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dc.contributor.authorAletraris, Lydia
dc.description.abstractIn an effort to respond to fluctuations in demand, increase their flexibility, and lower payroll costs, many organizations increasingly hire nonstandard workers. Although this may help organizations save money in some areas, the reduction in expenses may be accompanied by an increase in other, often overlooked, costs. This dissertation is the first to provide a large-scale, multi-level examination of the connection between the use of nonstandard workers and social outcomes such as hostile behaviors, relations between employees and management, and experiences of sexual harassment. It also provides an examination of organizational demography’s ability to explain outcomes related to the use of nonstandard workers. Previous studies have tended to be qualitative or only examine one type of nonstandard worker. Existing quantitative studies tend to be based on non-representative samples. Further, few are able to match establishment and individual-level findings to examine which workers are more likely affected by establishment-level outcomes. Finally, most previous research has focused on practical rather than theoretical contributions. Using matched data from the 2002 General Social Survey (GSS) and the National Organizations Survey (NOS), I found that establishments with nonstandard workers have greater incidents of hostile behaviors, poorer employee-management relations, and more instances of sexual harassment than organizations without nonstandard workers. I also found support that these outcomes are affected by the proportion of nonstandard workers in an establishment, supporting arguments made by tokenism, as well as by numbers and recent changes in the use of nonstandard workers. Different types of workers have different effects on these outcomes. Nevertheless, the establishment-level results do not indicate that nonstandard workers are the ones affected by the outcomes, as individual-level data are needed to examine this claim. Individual-level findings indicate that nonstandard workers are not necessarily the targets of hostility and sexual harassment. Finally, standard workers report poorer relations with management than do nonstandard workers. I end with implications for theory, organizations and for future research.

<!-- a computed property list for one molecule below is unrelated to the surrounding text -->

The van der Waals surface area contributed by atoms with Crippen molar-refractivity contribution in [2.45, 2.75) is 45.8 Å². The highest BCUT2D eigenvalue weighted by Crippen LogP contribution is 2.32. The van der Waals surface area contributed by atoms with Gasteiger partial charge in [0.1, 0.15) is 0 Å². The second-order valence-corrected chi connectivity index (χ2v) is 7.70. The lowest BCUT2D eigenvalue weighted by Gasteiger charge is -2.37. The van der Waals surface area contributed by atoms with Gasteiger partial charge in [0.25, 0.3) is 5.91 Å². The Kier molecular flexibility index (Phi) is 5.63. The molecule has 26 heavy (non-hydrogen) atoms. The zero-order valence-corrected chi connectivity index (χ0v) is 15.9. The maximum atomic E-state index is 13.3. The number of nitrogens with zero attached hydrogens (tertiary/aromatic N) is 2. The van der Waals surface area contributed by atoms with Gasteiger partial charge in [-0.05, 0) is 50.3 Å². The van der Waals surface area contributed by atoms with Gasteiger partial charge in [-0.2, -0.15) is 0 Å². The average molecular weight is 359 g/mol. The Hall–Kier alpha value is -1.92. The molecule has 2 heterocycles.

dc.subjectNonstandard work
dc.subjectwork relations, hostility
dc.subjectsexual harassment
dc.subjectorganizational demography
dc.subjectNational Organizations Survey
dc.titleOrganizational demography and group relations
dc.title.alternativehow and why nonstandard workers affect hostility, worker-management relations, and sexual harassment in the workplace
dc.description.advisorJeremy Reynolds
dc.description.committeeJeremy Reynolds
dc.description.committeeLinda Renzulli
dc.description.committeeJames Coverdill

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